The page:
Renewables in Australian coal country

Windy Hill wind farm in Queensland, Australia. Photo by Magnus Manske

Defying the policy uncertainty that has held back utility-scale solar across most of the rest of Australia, renewables investment is gathering pace across Queensland, a region traditionally known as coal country.

Collinsville, a North Queensland town with strong ties to coal, is already host to two solar projects: Edify Energy’s 70-megawatt Whitsunday Solar Farm and Ratch Australia’s 43-megawatt Collinsville Solar Project. The latter is being built on the site of an abandoned coal-fired power station.

When Glencore, the multinational mining conglomerate, recently received licenses for its Wandoan Coal Project in Queensland’s Surat Basin, it announced the news with a note of circumspection:

“Adding significant new tonnes to the market at this time could adversely impact the profitability of existing thermal coal production, potentially putting jobs at risk as the market adjusts downwards as a result of oversupply.”

It’s more likely, in fact, that solar power that will be providing more jobs in the Wandoan area, where Royal Dutch Shell is continuing its transition toward renewable energy with regional government approval for its 250-megawatt Delga Solar Farm just up the road from Glencore’s tentative new coal stake.

In addition, Equis Energy, the largest independent power producer in Asia, has received the greenlight for its Wandoan South Solar Project, a complex designed for a full gigawatt (1,000 megawatts) of capacity. The project will be Australia’s largest solar array, and it embodies the pace at which the Australian utility-scale solar industry is developing (the current largest solar farm in Australia is the 102-megawatt Nyngan Plant in New South Wales).

Meantime, the transmission company Powerlink, seeing an opening in the Queensland government’s target of 50 percent renewable energy by 2030, is seeking expressions of interest for connections to its proposed North Queensland Clean Energy Hub. The hub will consist of a transmission loop from Townsville 350 kilometers north to Cairns. Projects already set to be connected include Genex’s solar and pumped hydro project at Kidston, Windlab’s 1,200-megawatt solar, wind and storage hybrid project, and a host of other wind, solar and hydro projects.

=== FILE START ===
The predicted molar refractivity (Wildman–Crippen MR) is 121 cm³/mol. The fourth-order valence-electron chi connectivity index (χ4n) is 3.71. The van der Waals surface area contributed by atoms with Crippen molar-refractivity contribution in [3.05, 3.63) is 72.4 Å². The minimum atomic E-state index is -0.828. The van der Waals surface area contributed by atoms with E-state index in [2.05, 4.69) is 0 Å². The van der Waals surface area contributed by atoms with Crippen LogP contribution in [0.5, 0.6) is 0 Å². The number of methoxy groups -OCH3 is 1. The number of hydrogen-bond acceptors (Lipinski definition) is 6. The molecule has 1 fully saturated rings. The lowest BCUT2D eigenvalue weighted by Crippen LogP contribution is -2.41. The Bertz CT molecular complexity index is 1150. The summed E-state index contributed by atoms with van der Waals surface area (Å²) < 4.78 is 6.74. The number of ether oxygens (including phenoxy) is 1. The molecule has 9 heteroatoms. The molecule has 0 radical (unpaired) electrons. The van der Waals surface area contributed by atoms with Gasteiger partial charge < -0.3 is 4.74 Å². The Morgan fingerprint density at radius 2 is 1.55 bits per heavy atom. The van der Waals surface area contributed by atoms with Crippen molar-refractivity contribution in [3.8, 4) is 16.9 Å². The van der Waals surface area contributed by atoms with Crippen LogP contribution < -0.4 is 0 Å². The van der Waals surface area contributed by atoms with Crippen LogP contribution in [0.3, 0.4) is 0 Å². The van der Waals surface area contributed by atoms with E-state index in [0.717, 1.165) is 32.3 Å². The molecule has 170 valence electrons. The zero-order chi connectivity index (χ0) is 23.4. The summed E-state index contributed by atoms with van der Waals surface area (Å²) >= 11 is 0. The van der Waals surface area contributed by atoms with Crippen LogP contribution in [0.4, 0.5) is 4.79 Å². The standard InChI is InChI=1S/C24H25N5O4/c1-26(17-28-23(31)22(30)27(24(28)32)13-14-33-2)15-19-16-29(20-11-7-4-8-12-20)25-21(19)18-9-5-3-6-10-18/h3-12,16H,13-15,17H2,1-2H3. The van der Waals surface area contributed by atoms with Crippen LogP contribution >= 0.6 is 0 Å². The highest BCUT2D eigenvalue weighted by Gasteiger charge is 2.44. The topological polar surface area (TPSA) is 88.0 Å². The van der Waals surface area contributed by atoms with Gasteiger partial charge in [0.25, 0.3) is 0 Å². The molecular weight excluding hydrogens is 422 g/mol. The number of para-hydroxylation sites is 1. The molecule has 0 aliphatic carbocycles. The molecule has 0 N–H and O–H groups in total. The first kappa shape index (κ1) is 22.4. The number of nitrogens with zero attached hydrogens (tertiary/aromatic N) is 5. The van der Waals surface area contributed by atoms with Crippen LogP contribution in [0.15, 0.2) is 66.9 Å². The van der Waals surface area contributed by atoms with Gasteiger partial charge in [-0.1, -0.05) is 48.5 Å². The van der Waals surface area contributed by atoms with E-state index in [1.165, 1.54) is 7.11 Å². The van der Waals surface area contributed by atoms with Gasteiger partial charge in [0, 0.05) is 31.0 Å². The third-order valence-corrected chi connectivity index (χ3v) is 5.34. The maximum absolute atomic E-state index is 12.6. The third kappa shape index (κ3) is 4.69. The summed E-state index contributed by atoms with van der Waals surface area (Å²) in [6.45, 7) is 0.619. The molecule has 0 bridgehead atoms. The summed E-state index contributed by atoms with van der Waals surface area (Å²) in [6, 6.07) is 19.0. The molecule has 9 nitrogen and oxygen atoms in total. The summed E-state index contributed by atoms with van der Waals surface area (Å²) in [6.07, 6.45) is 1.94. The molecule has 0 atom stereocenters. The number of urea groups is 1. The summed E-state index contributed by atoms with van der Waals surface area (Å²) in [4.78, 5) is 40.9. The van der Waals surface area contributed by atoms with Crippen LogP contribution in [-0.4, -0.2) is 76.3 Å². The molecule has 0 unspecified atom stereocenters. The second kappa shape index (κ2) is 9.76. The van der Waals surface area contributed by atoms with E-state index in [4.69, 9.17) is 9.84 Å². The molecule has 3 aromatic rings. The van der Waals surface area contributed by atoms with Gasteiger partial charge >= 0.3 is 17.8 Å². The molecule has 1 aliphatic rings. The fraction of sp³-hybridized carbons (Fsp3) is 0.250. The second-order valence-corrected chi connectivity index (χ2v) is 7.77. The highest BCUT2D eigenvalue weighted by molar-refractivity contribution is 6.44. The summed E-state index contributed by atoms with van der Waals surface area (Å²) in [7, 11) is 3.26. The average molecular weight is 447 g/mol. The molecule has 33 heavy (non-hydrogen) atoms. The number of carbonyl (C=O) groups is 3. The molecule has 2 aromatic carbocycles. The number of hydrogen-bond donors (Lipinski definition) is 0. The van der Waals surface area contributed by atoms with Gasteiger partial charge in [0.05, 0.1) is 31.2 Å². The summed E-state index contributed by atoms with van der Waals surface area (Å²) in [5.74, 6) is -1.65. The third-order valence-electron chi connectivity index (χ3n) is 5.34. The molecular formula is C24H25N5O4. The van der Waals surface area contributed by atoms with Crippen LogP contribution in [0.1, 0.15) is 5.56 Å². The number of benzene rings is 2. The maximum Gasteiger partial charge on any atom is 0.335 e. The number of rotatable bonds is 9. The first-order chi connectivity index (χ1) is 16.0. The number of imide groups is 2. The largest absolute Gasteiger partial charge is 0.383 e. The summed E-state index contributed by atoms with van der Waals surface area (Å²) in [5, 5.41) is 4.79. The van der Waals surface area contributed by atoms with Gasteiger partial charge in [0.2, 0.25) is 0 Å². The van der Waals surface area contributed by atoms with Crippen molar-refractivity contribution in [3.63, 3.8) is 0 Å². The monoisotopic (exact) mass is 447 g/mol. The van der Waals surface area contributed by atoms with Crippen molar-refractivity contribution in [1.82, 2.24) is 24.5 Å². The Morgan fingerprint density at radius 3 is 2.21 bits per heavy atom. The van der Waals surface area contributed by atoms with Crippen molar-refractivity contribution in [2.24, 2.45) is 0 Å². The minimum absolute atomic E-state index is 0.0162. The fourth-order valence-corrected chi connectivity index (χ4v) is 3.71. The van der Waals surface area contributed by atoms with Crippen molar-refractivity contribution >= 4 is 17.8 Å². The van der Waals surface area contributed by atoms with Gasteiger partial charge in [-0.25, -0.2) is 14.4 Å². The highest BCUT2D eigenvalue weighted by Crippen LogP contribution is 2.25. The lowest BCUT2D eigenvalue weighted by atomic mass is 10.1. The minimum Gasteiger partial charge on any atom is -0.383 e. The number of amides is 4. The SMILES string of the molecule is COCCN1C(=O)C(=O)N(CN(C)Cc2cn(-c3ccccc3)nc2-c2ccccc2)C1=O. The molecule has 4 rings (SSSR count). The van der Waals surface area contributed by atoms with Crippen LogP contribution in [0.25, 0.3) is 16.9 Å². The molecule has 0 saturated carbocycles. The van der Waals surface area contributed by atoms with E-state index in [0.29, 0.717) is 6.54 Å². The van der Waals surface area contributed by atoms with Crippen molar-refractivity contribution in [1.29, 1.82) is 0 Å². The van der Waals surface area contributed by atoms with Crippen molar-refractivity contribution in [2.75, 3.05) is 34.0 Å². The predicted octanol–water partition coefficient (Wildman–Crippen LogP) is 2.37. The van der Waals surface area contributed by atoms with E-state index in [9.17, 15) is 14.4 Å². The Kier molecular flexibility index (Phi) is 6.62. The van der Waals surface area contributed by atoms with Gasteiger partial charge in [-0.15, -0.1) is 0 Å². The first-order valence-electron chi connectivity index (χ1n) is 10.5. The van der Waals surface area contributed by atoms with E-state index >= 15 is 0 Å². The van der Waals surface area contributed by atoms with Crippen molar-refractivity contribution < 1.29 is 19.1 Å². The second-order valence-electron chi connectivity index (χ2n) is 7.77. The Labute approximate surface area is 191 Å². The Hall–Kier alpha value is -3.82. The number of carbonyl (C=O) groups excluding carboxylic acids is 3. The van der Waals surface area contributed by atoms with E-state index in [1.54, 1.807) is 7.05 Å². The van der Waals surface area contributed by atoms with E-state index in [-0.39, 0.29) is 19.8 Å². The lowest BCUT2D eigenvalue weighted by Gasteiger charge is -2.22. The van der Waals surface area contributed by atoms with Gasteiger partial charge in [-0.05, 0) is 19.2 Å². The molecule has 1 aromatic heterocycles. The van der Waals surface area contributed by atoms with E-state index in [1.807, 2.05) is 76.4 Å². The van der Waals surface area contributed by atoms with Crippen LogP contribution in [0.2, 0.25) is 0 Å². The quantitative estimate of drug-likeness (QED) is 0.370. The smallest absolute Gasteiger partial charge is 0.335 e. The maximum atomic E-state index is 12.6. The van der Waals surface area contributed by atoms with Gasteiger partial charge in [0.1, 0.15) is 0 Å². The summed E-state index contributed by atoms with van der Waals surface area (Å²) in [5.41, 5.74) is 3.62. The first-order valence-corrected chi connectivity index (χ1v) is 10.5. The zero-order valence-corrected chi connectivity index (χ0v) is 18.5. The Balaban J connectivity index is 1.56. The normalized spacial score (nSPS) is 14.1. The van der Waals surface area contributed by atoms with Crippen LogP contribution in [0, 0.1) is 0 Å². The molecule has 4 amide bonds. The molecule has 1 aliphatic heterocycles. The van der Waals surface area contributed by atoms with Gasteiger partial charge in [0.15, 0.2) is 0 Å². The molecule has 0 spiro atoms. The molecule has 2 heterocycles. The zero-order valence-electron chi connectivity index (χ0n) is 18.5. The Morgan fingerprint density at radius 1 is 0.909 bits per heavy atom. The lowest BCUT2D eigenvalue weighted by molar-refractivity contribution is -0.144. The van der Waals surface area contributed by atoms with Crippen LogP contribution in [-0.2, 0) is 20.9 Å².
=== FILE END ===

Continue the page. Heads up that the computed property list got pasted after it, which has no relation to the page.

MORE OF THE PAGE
The 600 jobs that the Wandoan South project will create during the construction phase comes as much-needed good news given the high rates of unemployment in parts of Queensland.

None of these are isolated projects. At a Townsville new-energy conference last week, attendees learned of 31 renewable projects in various stages of development across Queensland, projects with the potential to create over 3,000 jobs in construction alone. That level of renewables-driven job creation puts in perspective the 1,464 iffy jobs that backers of Adani’s increasingly unbankable Carmichael coal project are touting. Adani’s recent announcement that work on the mine is to begin in October is designed to give the illusion of progress, but the reality is less exciting.

An Adani regional manager made it clear that Carmichael employment – assuming the project can get off the ground – would peak at 49 people in 2017, and most of those jobs would be in such tasks as soil testing and design work. Hardly a jobs bonanza.

The fact is, modern, automated coal mining doesn’t employ that many people anymore, especially beyond the construction phase. This is true of the electricity generation industry generally, although renewables bring broad economic benefits that are about more than jobs.

Renewable-power electricity is steadily growing cheaper than coal-fired power, although a small but vocal minority of people cling to their ideological insistence that the answer to Australia’s high electricity prices is to build modern new coal-fired power stations. The fiction at the heart of this thinking is crumbling, even being questioned now in the highest reaches of government by the likes of long-time coal-expansion proponents like Federal Treasurer Scott Morrison.

In Australia, as elsewhere, a sea change is taking place in the realization of what renewables can do – lower electricity prices that can help drive businesses of all sizes to prosper and jobs in any economy where wind, solar and electricity storage are commonplace.

Simon Nicholas is an IEEFA energy finance analyst. A version of this article first appeared on IEEFA’s website.

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